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Imagine you knew how to discipline a German Shepherd puppy the right way so that your bond with your dog grew instead of fell short!
Wouldn’t your life look more peaceful, calm, and happy with the right German Shepherd training?
Learn how to communicate with your pup and get the behaviors you want using these simple and easy methods for training a German Shepherd puppy.
How to Train a German Shepherd Puppy the Right Way for Fast Results
You might think your German Shepherd puppy behavior at 8 to 12 weeks is on purpose or because they’re being bad. But in reality, a 12 week old German Shepherd still doesn’t have the maturity to fully understand their bad behavior.
While you can redirect their attention to wanted behaviors or away from their undesired actions, it’s best to not harshly discipline a pup while they’re this young.
They may become frightened of you or fear your presence, depending on how severe your discipline is. Anxiety may even develop with too much punishment or useless corrections.
Training a German Shepherd puppy at 8 to 12 weeks old? Yes, you can!
A GSD pup of 8 to 12 weeks of age or older still needs positive reinforcement for the best behavior changes. Disciplining your GSD should not involve hitting, kicking, slapping, intimidation, or yelling. But you can and SHOULD start training a German Shepherd puppy when they first arrive home with you.
Do you want your German Shepherd puppy to stop their unwanted, bad behavior and turn into the sweet angel you want them to be?
Then follow these easy disciplining and training tips that’ll keep your relationship with your dog strong, while still overcoming bad behavior. You can easily learn how to train a German Shepherd puppy if you work smarter…
1. Start early and remain consistent with your expectations.
You shouldn’t begin disciplining your puppy if you’re not sure what to do, but you SHOULD at least have a set of rules to live by and stick to it before you bring your dog home.
Shepherd pups are one of the smartest dogs on the plant and learn quickly what you expect of them. But the best way to learn how to train a German Shepherd puppy at home is to work on your own behavior first.
You should show them what behavior is unacceptable in your house. This means that you must stay consistent when responding to their behavior. If you aren’t consistent, it will confuse your puppy, which makes it harder to prevent bad behavior (source).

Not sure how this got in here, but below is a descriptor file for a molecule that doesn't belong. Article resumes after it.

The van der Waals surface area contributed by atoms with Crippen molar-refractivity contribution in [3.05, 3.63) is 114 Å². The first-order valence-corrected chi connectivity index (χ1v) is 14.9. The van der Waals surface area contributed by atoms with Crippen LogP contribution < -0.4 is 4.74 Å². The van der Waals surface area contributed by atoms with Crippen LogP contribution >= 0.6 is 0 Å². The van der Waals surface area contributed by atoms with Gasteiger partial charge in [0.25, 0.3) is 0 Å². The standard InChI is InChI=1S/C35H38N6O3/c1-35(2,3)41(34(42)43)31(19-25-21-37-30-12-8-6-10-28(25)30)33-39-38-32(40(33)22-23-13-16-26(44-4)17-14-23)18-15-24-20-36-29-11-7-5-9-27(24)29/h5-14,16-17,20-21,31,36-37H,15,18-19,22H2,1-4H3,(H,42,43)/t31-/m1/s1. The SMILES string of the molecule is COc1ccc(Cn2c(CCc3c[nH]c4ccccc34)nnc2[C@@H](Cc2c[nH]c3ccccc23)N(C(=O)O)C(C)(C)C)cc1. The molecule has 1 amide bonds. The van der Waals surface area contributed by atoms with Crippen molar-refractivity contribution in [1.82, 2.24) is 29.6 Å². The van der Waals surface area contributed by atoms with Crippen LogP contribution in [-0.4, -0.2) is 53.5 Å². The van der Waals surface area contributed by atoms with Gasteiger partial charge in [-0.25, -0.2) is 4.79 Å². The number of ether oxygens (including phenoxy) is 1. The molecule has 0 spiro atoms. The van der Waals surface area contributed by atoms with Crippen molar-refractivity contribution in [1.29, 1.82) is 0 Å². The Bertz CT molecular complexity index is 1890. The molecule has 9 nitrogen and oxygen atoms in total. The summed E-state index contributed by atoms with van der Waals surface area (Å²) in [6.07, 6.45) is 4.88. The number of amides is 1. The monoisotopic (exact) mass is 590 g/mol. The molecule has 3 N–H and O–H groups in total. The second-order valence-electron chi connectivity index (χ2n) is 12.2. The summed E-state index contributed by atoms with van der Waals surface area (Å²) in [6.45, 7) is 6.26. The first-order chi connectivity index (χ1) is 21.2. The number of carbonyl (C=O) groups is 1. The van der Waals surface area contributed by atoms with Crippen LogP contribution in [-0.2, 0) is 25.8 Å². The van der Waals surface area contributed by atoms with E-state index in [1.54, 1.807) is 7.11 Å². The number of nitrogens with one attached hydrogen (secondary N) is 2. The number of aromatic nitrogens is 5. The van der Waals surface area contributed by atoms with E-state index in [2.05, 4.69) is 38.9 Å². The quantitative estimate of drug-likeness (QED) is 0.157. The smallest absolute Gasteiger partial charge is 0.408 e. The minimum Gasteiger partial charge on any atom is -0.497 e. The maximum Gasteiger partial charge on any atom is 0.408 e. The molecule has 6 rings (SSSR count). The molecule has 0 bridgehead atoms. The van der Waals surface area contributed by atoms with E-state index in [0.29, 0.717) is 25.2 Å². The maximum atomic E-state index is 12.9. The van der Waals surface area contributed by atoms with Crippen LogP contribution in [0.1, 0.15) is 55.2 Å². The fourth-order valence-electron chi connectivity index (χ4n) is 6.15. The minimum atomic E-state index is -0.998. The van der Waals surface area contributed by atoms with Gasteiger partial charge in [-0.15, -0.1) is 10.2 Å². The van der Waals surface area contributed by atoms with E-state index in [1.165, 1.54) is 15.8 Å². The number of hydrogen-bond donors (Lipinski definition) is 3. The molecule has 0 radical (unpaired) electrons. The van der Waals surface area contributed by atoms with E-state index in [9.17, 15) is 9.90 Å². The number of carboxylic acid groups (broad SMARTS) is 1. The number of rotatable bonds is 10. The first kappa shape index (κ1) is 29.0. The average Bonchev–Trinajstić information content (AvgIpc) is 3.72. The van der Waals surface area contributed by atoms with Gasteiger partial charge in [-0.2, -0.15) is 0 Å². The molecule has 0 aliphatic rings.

If your pup jumps on you and you redirect their attention to a toy to chew on instead.
But, then your pup jumps on your friend and your friend lets them and you say nothing.
Your dog will be uncertain about when they shouldn’t jump. This makes it likely that your dog will jump on whoever they feel like in the future.
Don’t give conflicting commands and expect good behavior.
Reward-based training helps your puppy recognize when something is a bad choice (source). When your pup performs what you ask, offer a tasty treat and words of praise. Your pup learns those good things happen when they are doing what’s asked.
Have your pup sit when you are by the front door getting ready to go for a walk.
Get them to perform this command before you even open the door and don’t let them start the habit of rushing out in front of you.
This teaches them that when they behave, they are more likely to get what they want. You can ask your puppy to perform a behavior or command once you’ve trained them to the basics of obedience.
A quick way to learn how to train a German Shepherd is by following this free guide:
So What REALLY is the Best Way to Train a German Shepherd Puppy?
The best way of training a German Shepherd puppy is not only by using positive reward-based techniques but also by incorporating fun games that work your breed’s super intelligence in a productive way.
Training German Shepherd puppies is fun when you know how and use the best program from the start.
Don’t make the mistake of missing out on early German Shepherd training…
Or you’ll regret it later when your GSD is larger, more powerful, and won’t listen to you!
3. Offer your puppy another option when they begin jumping on you for attention.
When your dog tries to get your attention by jumping on you, it’s best to either ignore them (although that’s easier said than done) or better – give them another option that you DO want.
Think about what your puppy is trying to get when engaging in jumping and bad behavior to determine when to ignore them.
When your pup jumps on you when you come home, they probably want your attention. Withholding your attention when they are acting out shows them they need to act differently to get your approval (source).